The fingerpicking style usually requires you to use your fingers to pick on guitar strings, and sometimes you may accidentally use your fingernails. This is usually fine, although you may notice scratch lines on your fingernails if you are not careful.
This should be ok for many, but if you take care of your nails or have varnish and gels, you will be happier. It means you may have to either reapply a new finish on your nails or polish away the scratch lines.
Using a pick avoids this problem and keeps your nails from interacting with the guitar strings.
Slows Down String Deterioration
If you play fingerstyle, your fingers will be in a lot of contact with the guitar strings. This means some of the sweat, grime, and oils from your skin will likely end up on the guitar strings.
These things may eventually wear down the protective layers of the strings, making the strings discolor or, worse, develop some rust. This means you may need to change your strings more than usual. Strings are not too expensive, but frequently changing them can be heavy on the wallet.
If you use a pick, you reduce the contact between your skin to your guitar strings, helping to prevent it from deteriorating faster than it should.
Brighter, Punchier Sound
If you take note of many rock bands, most of their players use picks. In fact, they love large, hard picks too. The reason? They get a bright, punchy sound.
Hard picks are generally not as flexible as thinner picks, which means they hit them hard when they strike or pick on the guitar strings. This means the strings react faster and more violently, sending a stronger signal to the pickup.
This naturally translates to a louder sound with a stronger punch on the amps. In fact, legendary guitarist Brian May of Queen actually prefers a metal coin over picks since it’s thick, very hard, and gives him that loud and punchy sound. His choice is the Canadian six-pence coin.
Strumming Control & Consistency
When you use a pick, you stand to benefit from more strumming control and consistency. This is because picks are generally more reliable as a strummer than your fingers.
One of the issues faced by guitarists earlier is when they strum with their fingers, they need help getting the guitar to ring brightly. Instead, they get a muted tone. This is usually caused by inconsistent contact angles with their nails.
Problems like this could be corrected with a pick. Players are more confident to ‘dig’ their picks deeper when strumming, meaning they will hit the strings at a better angle. On top of that, the pick may also help to reduce muting, as there are no fingers to dampen the string’s vibration.
This, in turn, helps to produce brighter, louder strums. The strumming sound would also be more consistent.
Better Playing Speed
Most fast guitar players, such as punk or trash, play with picks. Their preference for picks may go back to the similar concept of the pick being able to hit the string clearly, producing louder sounds quickly.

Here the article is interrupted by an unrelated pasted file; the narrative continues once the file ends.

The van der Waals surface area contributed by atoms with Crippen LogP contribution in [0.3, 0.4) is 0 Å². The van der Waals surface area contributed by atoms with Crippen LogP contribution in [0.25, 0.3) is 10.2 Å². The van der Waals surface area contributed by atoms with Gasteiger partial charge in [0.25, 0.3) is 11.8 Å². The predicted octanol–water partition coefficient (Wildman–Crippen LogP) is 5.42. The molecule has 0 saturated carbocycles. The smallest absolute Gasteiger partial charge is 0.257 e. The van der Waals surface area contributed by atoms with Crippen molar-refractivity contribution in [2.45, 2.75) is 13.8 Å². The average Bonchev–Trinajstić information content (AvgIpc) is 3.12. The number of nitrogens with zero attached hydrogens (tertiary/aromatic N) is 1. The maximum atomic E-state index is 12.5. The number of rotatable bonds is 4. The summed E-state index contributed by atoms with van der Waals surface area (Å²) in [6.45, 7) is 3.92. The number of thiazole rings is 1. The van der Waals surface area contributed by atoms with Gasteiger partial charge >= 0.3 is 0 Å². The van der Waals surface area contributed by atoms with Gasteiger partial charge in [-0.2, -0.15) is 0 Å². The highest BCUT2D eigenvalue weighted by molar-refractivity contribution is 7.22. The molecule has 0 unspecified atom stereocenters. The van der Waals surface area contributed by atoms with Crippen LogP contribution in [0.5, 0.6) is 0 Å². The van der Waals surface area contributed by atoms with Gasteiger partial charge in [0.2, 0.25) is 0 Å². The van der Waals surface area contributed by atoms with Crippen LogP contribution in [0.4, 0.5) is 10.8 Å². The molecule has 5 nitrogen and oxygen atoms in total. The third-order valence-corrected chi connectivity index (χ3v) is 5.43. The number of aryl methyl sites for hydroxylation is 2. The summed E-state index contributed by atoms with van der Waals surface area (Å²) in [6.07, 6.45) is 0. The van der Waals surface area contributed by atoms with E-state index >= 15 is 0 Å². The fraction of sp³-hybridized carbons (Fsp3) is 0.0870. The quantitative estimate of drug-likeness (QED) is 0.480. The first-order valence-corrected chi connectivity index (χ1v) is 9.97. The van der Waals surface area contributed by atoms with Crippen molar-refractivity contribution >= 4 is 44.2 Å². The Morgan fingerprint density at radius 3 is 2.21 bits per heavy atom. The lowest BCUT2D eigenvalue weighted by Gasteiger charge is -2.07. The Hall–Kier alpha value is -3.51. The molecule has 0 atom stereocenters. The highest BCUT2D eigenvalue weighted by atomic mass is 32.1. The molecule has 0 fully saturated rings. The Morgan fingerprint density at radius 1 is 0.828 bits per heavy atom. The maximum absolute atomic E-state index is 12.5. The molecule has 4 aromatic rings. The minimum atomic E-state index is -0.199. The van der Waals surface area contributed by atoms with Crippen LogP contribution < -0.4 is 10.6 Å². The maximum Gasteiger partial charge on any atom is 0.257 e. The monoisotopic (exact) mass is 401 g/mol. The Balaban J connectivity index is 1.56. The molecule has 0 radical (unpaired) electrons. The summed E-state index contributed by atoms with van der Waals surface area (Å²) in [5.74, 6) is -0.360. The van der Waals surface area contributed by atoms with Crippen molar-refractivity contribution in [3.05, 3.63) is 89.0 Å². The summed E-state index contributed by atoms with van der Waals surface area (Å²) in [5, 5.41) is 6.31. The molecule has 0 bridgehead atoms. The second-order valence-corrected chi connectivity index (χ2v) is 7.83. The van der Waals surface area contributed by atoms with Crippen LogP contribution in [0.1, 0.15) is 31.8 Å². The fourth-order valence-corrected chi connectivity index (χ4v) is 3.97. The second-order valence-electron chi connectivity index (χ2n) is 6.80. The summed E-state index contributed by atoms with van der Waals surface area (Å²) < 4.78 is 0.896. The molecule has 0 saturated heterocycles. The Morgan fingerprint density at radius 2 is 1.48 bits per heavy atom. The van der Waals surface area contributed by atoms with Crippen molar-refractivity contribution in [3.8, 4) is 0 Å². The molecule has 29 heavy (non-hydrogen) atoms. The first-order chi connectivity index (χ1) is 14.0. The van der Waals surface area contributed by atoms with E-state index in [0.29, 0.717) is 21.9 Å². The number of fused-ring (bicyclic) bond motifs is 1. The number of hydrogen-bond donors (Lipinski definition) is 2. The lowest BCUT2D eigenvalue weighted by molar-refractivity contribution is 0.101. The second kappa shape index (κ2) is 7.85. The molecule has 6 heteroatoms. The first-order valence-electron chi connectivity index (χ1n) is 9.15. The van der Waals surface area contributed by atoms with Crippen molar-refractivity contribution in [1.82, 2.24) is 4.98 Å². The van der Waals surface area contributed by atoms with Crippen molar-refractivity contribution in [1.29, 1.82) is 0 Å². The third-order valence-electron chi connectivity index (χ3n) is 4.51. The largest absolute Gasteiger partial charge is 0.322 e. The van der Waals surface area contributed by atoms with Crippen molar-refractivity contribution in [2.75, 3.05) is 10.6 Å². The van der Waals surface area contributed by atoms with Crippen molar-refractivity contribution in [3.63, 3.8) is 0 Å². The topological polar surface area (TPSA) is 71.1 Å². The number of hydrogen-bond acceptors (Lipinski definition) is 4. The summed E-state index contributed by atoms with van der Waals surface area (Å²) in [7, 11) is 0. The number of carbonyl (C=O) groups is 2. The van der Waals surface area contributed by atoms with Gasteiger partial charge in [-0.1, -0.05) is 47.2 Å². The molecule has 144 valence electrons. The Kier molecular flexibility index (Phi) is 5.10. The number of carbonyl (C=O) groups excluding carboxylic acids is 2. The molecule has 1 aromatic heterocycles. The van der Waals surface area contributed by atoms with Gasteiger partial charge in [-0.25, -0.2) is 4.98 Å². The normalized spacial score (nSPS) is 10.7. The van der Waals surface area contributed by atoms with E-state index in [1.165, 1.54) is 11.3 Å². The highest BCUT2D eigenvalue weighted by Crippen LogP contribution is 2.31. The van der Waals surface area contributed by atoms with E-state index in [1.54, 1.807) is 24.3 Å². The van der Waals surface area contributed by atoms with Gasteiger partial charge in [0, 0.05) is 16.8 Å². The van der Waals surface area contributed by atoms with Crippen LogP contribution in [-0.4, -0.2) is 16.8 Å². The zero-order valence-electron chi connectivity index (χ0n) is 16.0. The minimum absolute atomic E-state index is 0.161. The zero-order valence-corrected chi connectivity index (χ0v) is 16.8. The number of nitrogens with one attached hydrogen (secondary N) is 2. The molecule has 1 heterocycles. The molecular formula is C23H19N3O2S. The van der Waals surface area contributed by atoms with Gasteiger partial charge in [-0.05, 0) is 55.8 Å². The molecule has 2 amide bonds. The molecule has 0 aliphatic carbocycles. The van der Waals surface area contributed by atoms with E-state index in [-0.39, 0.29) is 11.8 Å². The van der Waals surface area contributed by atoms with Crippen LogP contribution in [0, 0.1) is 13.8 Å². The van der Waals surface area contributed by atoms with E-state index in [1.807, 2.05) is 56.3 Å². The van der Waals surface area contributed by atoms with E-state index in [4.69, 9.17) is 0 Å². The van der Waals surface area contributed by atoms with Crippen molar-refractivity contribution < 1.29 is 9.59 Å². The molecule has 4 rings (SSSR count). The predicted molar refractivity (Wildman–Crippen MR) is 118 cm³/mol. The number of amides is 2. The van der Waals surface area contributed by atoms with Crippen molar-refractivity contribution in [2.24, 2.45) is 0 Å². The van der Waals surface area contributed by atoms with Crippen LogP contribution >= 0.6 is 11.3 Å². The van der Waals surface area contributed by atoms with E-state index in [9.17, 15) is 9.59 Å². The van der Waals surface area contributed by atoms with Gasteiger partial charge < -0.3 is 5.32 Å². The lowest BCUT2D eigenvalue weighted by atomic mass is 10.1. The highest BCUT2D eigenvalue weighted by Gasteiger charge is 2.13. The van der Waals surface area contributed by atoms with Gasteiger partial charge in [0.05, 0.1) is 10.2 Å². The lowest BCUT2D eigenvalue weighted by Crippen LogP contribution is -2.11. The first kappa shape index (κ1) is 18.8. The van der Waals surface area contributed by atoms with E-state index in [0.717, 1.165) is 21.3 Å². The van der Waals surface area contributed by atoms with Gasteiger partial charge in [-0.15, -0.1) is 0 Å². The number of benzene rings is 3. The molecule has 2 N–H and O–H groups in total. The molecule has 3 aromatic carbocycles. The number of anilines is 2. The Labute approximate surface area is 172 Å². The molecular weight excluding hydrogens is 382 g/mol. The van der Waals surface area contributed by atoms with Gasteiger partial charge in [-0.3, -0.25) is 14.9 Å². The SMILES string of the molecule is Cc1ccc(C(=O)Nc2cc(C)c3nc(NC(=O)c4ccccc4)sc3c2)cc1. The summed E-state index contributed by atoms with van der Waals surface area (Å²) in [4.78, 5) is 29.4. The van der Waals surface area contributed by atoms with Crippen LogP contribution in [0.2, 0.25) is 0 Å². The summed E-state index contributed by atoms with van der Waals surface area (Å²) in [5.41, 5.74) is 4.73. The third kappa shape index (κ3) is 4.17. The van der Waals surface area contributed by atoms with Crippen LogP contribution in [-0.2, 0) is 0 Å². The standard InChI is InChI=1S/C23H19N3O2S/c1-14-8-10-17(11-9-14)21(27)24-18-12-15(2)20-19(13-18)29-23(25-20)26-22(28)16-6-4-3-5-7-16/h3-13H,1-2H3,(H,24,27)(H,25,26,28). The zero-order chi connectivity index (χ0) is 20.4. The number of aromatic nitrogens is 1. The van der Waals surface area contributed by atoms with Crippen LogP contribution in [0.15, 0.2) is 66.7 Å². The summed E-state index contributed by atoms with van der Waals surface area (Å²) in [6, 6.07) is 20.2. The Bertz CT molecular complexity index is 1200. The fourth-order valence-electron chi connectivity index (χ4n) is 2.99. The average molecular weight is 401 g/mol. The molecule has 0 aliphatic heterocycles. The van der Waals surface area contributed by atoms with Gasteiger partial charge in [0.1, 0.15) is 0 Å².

The guitar pick also does not absorb or dampen the strings, meaning the sound is clear and bright.
This allows them to change notes faster, yet they can get all the notes out from their guitar. If they play fast downstrokes on power chords, picks also help to keep the downstrokes consistent, allowing them to keep playing fast.
Allows You To Focus On The Fret Hand
When playing on the strumming and picking hand is consistent and less troublesome, guitar players can then focus on the other hand, the fretting hand.
In guitar playing, usually, it is the fretting hand that requires a lot more precision since the fingers are needed to press down the strings. The fingers also move a lot more, moving up and down the fretboard.
With a pick, you can control your playing more consistently on the strumming picking hand, allowing you to concentrate more on the fretting hand to improve your playing.
What Are The Disadvantages Of Using A Pick?
If you play using a pick, you may never finish experimenting around for the perfect pick. Picks also may make plasticky sounds and cause you to become reliant on them. You may need to develop your fingerpicking skills better, and you may lose flexibility in your playing.
As much as picks are good, you still see some players swearing against them. These players avoid using guitar picks likely because of suitability or because they just do not like the sound.
You May Never Finish Experimenting For The Right Pick
Suppose you have decided to start using picks to help you play and are searching for the perfect pick. In that case, it may be quite overwhelming for you since there are so many options, types, and materials you can select from.
Suppose you are the kind that wants to experiment with every possible combination. In that case, you may be experimenting for a very long time.
Experimenting with picks until a certain level may be a good idea. Once you have found that you are satisfied with the performance and comfort, you stop trying new picks.
‘Plucky,’ ‘Plasticky’ Sound
One of the biggest criticisms about picks is the sound it makes. Sure picks help your guitar to make a louder, clearer sound, but it does not sound natural and warm like a fingerpicked guitar.
This is because fingers may give the strings a softer stroke, while picks may be ‘striking’ the strings hard. This means picks may make a rather artificial sound from the guitar.
Some also think that the strumming sounds from guitar picks carry a bit of that ‘plasticky’ sound, likely from the pick surface striking the guitar strings. This effect may be more pronounced on an acoustic guitar.